Palgrave Communications;Published 29 January 2019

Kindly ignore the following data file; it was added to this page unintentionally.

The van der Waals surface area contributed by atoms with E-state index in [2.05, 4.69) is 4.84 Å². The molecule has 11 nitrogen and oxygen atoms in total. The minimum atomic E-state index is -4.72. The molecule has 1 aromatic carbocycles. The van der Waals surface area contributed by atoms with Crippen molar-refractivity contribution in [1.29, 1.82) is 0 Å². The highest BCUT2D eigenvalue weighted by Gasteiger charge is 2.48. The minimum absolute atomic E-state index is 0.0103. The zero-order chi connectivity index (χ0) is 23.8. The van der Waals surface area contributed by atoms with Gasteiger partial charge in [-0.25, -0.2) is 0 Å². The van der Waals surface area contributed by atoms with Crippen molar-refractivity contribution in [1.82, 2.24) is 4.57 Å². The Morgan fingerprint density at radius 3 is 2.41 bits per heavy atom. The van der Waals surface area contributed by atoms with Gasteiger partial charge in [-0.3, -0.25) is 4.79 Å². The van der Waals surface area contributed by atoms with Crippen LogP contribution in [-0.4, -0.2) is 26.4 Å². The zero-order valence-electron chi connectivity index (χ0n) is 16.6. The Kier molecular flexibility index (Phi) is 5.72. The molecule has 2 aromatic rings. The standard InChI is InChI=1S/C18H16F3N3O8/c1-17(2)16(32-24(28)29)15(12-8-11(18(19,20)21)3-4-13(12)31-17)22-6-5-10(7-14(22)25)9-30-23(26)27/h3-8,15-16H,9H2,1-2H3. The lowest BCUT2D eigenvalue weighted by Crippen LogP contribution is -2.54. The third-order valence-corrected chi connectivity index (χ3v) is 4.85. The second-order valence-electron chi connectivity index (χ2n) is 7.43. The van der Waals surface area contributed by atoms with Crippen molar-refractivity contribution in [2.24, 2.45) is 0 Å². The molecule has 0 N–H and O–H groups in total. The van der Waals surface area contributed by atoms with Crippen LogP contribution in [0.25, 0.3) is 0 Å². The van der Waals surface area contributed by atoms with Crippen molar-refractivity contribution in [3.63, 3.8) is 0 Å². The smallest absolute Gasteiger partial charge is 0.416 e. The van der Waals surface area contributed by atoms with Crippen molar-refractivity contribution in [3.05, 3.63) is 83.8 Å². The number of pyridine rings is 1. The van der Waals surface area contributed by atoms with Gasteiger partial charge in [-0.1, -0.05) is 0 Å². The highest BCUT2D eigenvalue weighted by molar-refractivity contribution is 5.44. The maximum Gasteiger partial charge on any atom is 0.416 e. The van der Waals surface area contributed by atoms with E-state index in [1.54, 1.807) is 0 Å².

Outer space is becoming a space for capitalism. We are entering a new era of the commercialization of space, geared towards generating profits from satellite launches, space tourism, asteroid mining, and related ventures. This era, driven by private corporations such as Elon Musk’s SpaceX and Jeff Bezos’s Blue Origins, has been labeled by industry insiders as ‘NewSpace'—in contrast to ‘Old Space', a Cold War-era mode of space relations when (allegedly) slow-moving, sluggish states dominated outer space. NewSpace marks the arrival of capitalism in space. While challenging the libertarian rhetoric of its proponents—space enterprises remain enmeshed in the state, relying on funding, physical infrastructure, technology transfers, regulatory frameworks, and symbolic support—NewSpace nevertheless heralds a novel form of human activity in space. Despite its humanistic, universalizing pretensions, however, NewSpace does not benefit humankind as such but rather a specific set of wealthy entrepreneurs, many of them originating in Silicon Valley, who strategically deploy humanist tropes to engender enthusiasm for their activities. We describe this complex as ‘capitalistkind'. Moreover, the arrival of capitalism in space is fueled by the expansionary logic of capital accumulation. Outer space serves as a spatial fix, allowing capital to transcend its inherent terrestrial limitations. In this way, the ultimate spatial fix is perhaps (outer) space itself.
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